Khaled spends some time being slapped around and disgraced as the authorities at last determine he is to be sent back to Aleppo––his flight via the Balkan passage and the separation from his sister is all in vain. Until that is, when Khaled, fists swinging, comes into contact with Wikström, who by this time has cashed in his poker winnings and bought a rundown restaurant called the Golden Pint.
The pairing of Wikström and Khaled––together the unalike outsider pairing → continue…
From:: Taste Of Cinema
A report by Lars Pettersson FSF
Let it be said once and for all, that the 6th edition of the ODCC was a highly rewarding experience, especially for anyone interested in feature film cinematography, since it boasted no fewer than two masterclasses with high-ranking cinematographers Luciano Tovoli ASC, AIC and Luca Bigazzi AIC. As is their habit, IMAGO and the FNF, under the competent leadership of messieurs Paul René Roestad, FNF, and Rolv Håan, FNF, respectively, put on a well-oiled and excellent three-day conference.
Compared to the conference held two years ago, there has also been a pleasant evolution in terms of equality, in 2015 all speakers were exclusively male, but this time around at least three of the presentations were held by female experts. As is customary, the ODCC is held in the excellent facilities belonging to the Norwegian Film Institute situated on Dronningens Gate in downtown Oslo , just a stone’s throw from the central train station with its direct shuttle to the airport.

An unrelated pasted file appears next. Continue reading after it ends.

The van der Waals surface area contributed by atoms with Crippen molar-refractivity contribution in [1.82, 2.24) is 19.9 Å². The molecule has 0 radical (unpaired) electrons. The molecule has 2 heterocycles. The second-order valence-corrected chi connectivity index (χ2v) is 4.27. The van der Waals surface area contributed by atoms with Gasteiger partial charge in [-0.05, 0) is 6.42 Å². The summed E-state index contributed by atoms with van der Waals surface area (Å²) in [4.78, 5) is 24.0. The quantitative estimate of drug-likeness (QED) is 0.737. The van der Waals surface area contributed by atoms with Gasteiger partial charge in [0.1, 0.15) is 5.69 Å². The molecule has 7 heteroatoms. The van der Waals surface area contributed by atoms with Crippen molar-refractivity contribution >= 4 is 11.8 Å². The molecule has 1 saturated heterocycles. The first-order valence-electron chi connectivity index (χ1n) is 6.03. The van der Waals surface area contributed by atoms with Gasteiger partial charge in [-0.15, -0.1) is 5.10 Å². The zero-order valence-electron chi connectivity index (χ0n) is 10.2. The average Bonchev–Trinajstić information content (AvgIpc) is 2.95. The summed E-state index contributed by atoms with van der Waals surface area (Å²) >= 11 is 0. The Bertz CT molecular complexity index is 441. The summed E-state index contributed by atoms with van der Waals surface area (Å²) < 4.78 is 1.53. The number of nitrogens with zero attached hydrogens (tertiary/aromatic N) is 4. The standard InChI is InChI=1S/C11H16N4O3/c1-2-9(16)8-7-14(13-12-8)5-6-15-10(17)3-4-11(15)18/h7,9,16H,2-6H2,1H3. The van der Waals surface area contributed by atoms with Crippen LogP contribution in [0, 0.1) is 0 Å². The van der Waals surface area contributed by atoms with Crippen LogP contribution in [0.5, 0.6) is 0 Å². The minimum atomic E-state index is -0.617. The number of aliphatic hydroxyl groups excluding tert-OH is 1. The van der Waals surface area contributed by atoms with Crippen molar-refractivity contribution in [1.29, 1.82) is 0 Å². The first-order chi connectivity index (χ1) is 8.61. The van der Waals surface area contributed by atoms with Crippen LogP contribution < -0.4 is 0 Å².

The seats in the film Institute’s Cinema are rapidly filled with participants perhaps mainly from Europe, but also from Australia, the US and many other corners of the world. After a short introductory speech from the President of IMAGO, Paul René Roestad, FNF, the conference is off to a flying start with three camera presentations in a row: The Canon C700, the Panasonic Varicam and the brand-new Sony Venice.
British cinematographer Brett Danton recounts his experiences with the Canon C700 while shooting a Range Rover commercial in the remote Australian outback. He emphasizes how quickly you can work with this camera -in only seven hours they managed to shoot two full commercials! The fact that the camera house has built in “cheese plates” both on top and below, means that you can very quickly mount it on, say → continue…
From:: Imago News
The long time prestigious grip company J.L. Fisher as joined IMAGO as a new member sponsor.
From its humble beginnings in 1952 between a basement at Jim Fisher’s house, Republic Studios, and a Gasoline/Petrol station in Studio city, J.L. Fisher, Inc. was born.
The company first started making microphone booms and bases and became the industry standard with these products.
In 1963 the first model 8 dolly came out and later around 1967 the model 9 was introduced. The model 9 is still used today on many multi-camera sitcoms.
In 1980 the model 10 dolly was introduced and soon became the industry standard and still is today.
The smaller model 11 dolly rolled out in 1994. The model 11 is very popular in Europe because it’s small size and small radius round steering. This was built into the model 11 from inception.
Please see our website for more product information at www.jlfisher.com or contact us at firstname.lastname@example.org
From:: Imago News